We all get a bit nostalgic sometimes. Thoughts of past memories, good and bad, and how different things used to be.
One thing that we’ve started to get nostalgic about in recent years is video games. They’ve evolved a lot in the last couple of decades and now the ones we enjoyed as kids seem to take on a magical quality; a hazy memory of something that doesn’t seem totally real.
The truth is that these games should be more than just memories: they were the precursor to today’s epic video games and, in some cases, helped to shape us as individuals.
Here’s a look at some of the best from the classic gaming era, the 90s.
In 1998, I was a trigger-happy 13-year-old who loved to blast his way through battle games.
Metal Gear Solid changed all that. Here was a sleek, stylish masterclass which demanded players used their brains as well as their fingers. Being the proverbial bull in a china shop in this game likely meant disaster; stealth was key.
Solid Snake was the protagonist; a smooth secret operative who is called to action in an emergency at an Alaskan nuclear power plant. He crawls through vents, crouches behind boxes, and kills in silence. All useful traits in an ultra-high security facility such as this.
Being made to feel like you’re playing the lead role in a movie is a big reason as to why MGS was so successful; it allowed kids (and adults) everywhere to play out their fantasy of being a top-level secret agent and the game’s quick missions were designed to keep you hooked. Gaming would never be the same again.
The Nintendo vs Sega war was the big story of the decade but, for many, this paled into insignificance next to this titan of the game, which transcended all boundaries.
There were fears that everyone’s favourite plumber would struggle with the new N64 format, but instead he embraced it. Nintendo somehow managed to combine groundbreaking graphics (this was 3D in ‘96, remember) with controls that felt awesome to play with. A true pioneer.
The depth of Mario’s world was also remarkable. You could explore Princess Peach’s vast castle, negotiate Bob-Omb battlefield’s twisting hill, and even learn the rules of roulette in Luigi’s Casino. The options were almost endless.
The truth is the gaming industry is still learning a lot from this game almost a quarter of a century after it was created, and we’re still going to be talking about it in 25 years’ time.
Powered by a rock and metal soundtrack, Quake built on predecessor Doom’s success by offering a smooth PC-to-console transition. Its multiplayer mode opened up a new world of fun and was one of the first console games to actually be, well, good at it.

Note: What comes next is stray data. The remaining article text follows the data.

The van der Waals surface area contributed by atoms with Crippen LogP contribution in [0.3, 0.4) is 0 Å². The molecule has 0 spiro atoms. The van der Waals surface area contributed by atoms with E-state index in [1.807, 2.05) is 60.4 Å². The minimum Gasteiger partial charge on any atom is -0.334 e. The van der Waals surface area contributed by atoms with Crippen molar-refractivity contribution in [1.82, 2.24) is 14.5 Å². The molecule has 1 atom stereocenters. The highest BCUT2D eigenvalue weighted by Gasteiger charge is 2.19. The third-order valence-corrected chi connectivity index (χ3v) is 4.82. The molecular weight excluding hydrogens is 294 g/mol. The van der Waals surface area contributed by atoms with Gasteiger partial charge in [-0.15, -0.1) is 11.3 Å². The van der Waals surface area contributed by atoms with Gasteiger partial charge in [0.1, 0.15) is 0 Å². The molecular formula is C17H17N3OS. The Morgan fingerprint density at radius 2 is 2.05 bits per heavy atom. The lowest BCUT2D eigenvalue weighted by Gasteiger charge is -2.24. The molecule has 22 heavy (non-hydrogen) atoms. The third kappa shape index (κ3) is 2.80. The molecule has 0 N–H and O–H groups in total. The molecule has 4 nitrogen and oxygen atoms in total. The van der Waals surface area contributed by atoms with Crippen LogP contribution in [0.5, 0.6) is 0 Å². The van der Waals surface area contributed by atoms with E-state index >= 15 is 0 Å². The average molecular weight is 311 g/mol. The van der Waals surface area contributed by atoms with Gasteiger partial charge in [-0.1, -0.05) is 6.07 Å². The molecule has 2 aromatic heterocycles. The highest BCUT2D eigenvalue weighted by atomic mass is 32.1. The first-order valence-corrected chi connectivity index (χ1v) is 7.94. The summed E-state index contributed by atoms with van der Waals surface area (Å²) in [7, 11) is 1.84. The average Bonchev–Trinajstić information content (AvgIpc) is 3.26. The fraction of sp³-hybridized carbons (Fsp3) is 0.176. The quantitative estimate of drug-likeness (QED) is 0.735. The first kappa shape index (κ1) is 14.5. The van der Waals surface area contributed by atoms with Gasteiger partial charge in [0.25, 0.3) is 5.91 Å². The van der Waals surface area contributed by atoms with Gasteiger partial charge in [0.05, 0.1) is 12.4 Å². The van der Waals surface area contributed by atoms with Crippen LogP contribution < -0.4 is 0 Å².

The storyline isn’t so original. You’re a space marine who gets stranded on the planet of Stroggos after a mission goes wrong. Your weapon? A pathetic blaster that can barely blow up a balloon, let alone grotesque aliens. You have to search Stroggos for keys and weapon upgrades to survive, before those beasts get their tentacles on you.
The great thing about Quake is the mindless fun of it all. Games snobs can say what they want but there are fewer things more satisfying than blowing things up and this game provides tons of opportunities for that. The groundbreaking multiplayer options include the Gravity Slider, which means you can either fly around like maniacs trying to shoot each other, and the famous Versus mode where the last man standing wins.
Ah, C&C, a game that always inspires nostalgia of rainy days spent in bedrooms, patiently constructing military bases and training armies.
Imagining an alt-history where the Nazis never came to power (Einstein traveled back in time to kill Hitler - no, really) and the Soviets instead become a global threat, Westwood Studios produced a masterpiece that led the way for real-time strategy games.
You can choose to play as either the Allied forces or the Soviets. The Soviets are more fun, with their impressive array of weaponry, but the stealth of the Allies can also make for some entertaining encounters. The variety of forces and structures is stunning with a supremely extensive range of options to choose from.
Punctuating the action sequences are cut scenes that are acted out, often comically, by a series of characters, however, this helps the storyline rather than detracts from it.
Also, a special mention to the multiplayer mode. Racing against your friends to construct your best base before trying to destroy theirs was a terrific way to pass two hours, even if you did have your school homework to do.
The King of the Beat-em-ups; if you like to fight dirty, then this is the game for you. After it kicked and punched its way into the Sega world in the early 90s, SoR2 showed that you good old-fashioned street-fighting could sell, too.
Aided by two sidekicks, the two main fighters, Axel and Blaze from SoR1, are intent on saving their kidnapped friend from the city’s overlord, Mr. X. The only problem is it’s a mean city and just walking down the street is something that could get your forehead introduced to a crowbar for no reason at all.
All the characters have their own separate styles and finishing moves, new for the sequel, and they can all tap into a stronger fighting technique, although using this mode will drain their energy.
The two player cooperative mode is also essential playing for when you want to get your friends involved, then you can slap each other around to your heart’s content. There’s one small complaint, however - once you’re done you might be scared to walk down the street alone at night...
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